Gustav Likan, a painter from Yugoslavia, hasn`t been around Chicago much since the day in 1967 when the Chicago Academy of Fine Arts fired him from his job as professor because, he claims, he insulted the city`s Picasso sculpture. But he came back to town last weekend for a local exhibit of his paintings, and to try and recapture something he lost during the days when he was poor and sketching $10 portraits on Chicago street corners.

The prospects don`t look too good, though.

What he`s looking for is a portrait of his wife that he painted in 1958. Likan lost the portrait in 1962 in a Cook County sheriff`s auction after a brother-in-law sued him to get back $2,000 that Likan had borrowed so he and his family could migrate to the United States

Likan, now 77 and still painting in Austin, Tex., had made a name for himself decades before by painting portraits of Yugoslavia`s young King Peter and murals for Argentine First Lady Eva Peron`s schools.

But in Chicago in 1962, Likan was a struggling immigrant artist with a family. He didn`t have the money to pay off the court judgment, so his brother-in-law got the portrait for $355 at the auction. Likan thinks it quickly was resold.

The brother-in-law and his wife died without children in the mid-1960s, and the two families parted ways after the spat, so Likan doesn`t know where the painting went.

When Likan`s wife died last year, he decided he would like to have the portrait back, for sentimental and artistic reasons. He said he figures it`s somewhere in Chicago, on a wall or packed away in someone`s attic.

“It`s a dream, to have this picture,“ he said. “Maybe the owner is rich. He doesn`t need the painting. It`s worth a lot more to me, from an artistic standpoint and for my family.“

In other portraits-he would later paint Conrad Hilton, former President Herbert Hoover, and Samuel Cardinal Stritch, former Roman Catholic archbishop of Chicago-Likan said he compromised a little to please his subjects. But he says he painted his wife just as he saw her. “That`s because she wasn`t paying,“ he explained.

His wife was 38 when she sat for the 30-by-40 inch painting. He portrayed her in a violet dress sitting on a sofa with a cat in her lap. The painting was valued at $2,000 when it was sold at auction in 1962, and Likan thinks today it would be worth about $8,000. He said he would be willing to swap another painting to get it back.

“My wife was so beautiful. The picture really had a lot of charm,“ he said.

Bob Chase, owner of Merrill Chase Galleries where Likan had his exhibit last weekend, said the artist was just devastated by his wife`s death. “They were together 50 years. This thing with the picture, it`s a human thing. I see his sorrow.“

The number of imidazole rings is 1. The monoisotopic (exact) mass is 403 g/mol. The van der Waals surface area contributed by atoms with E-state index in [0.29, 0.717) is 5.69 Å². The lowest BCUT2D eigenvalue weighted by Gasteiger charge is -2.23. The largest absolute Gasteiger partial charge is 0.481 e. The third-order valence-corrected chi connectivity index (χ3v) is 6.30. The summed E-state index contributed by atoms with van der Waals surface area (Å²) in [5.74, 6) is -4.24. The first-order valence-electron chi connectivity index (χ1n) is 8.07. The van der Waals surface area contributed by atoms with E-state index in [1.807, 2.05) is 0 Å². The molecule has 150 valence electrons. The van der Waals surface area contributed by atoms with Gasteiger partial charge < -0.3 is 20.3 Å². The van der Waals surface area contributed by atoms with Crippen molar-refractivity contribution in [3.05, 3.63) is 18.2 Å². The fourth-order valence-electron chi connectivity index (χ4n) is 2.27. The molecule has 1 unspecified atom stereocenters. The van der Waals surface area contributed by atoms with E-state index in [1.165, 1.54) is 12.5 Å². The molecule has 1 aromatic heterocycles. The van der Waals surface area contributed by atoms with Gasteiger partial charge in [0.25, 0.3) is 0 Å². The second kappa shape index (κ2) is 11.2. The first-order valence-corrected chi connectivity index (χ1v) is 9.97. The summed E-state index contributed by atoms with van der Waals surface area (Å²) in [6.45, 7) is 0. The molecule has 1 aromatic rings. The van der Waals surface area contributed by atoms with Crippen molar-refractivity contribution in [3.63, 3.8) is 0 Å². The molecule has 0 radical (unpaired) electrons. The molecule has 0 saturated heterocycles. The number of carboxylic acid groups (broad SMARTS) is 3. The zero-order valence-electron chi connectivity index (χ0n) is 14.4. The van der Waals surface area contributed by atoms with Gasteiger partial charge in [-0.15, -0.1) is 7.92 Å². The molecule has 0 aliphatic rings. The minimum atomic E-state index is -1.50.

But neither Likan nor anyone local are very hopeful.

“It could be anyplace. It`s like looking for a needle in a haystack,“

said Capt. James Zurawski of the Chicago Police Department`s financial investigation unit. Zurawski said his unit has handled only one case involving paintings in the last several years, and that involved a thief who eventually returned them.

“I used to work at the galleries,“ said Zurawski. “Paintings go for cash usually, and the buyer is usually just an initial.`


“It reduces down to any other kind of object, like a chair you lost 50 years ago,“ said Michael Galfer, vice president of merchandising at Merrill Chase. “If I want to find a particular painting of Renoir`s, that`s something people keep track of. But this is not the same kind of situation.“

Likan says he enjoyed living in Chicago. In 10 years, he saw it from top to bottom. “When we arrived, I tell you we had 10 cents in our pocket. I couldn`t even get downtown to get a job,“ he said. But on his second day in the city, he charged a man $10 for a street portrait, and the man gave him $50.

Later he had a studio with several other artists at 619 N. Michigan Ave., and was invited to Conrad Hilton`s office to paint a portrait of the founder of the hotel empire.

After he had established himself, he began teaching painting at the Chicago Academy of Fine Arts. But early one morning in 1967, a dean called to say that his classes had been canceled. The academy said it was because he didn`t have enough students, he allowed smoking in the classes and he never took attendance.

But Likan is convinced it had more to do with the TV interview he gave the night before, during which he belittled the Picasso sculpture in the Daley Center Plaza.

“I said `It`s not fine art, it`s decorative art,“` Likan recalls. “I said `It looks like it was built in a steel company. After three weeks you can throw it away.` The next day they fired me.“

“They always told me you`re in a free country,“ he says. “You can say anything you want, but don`t insult anyone.“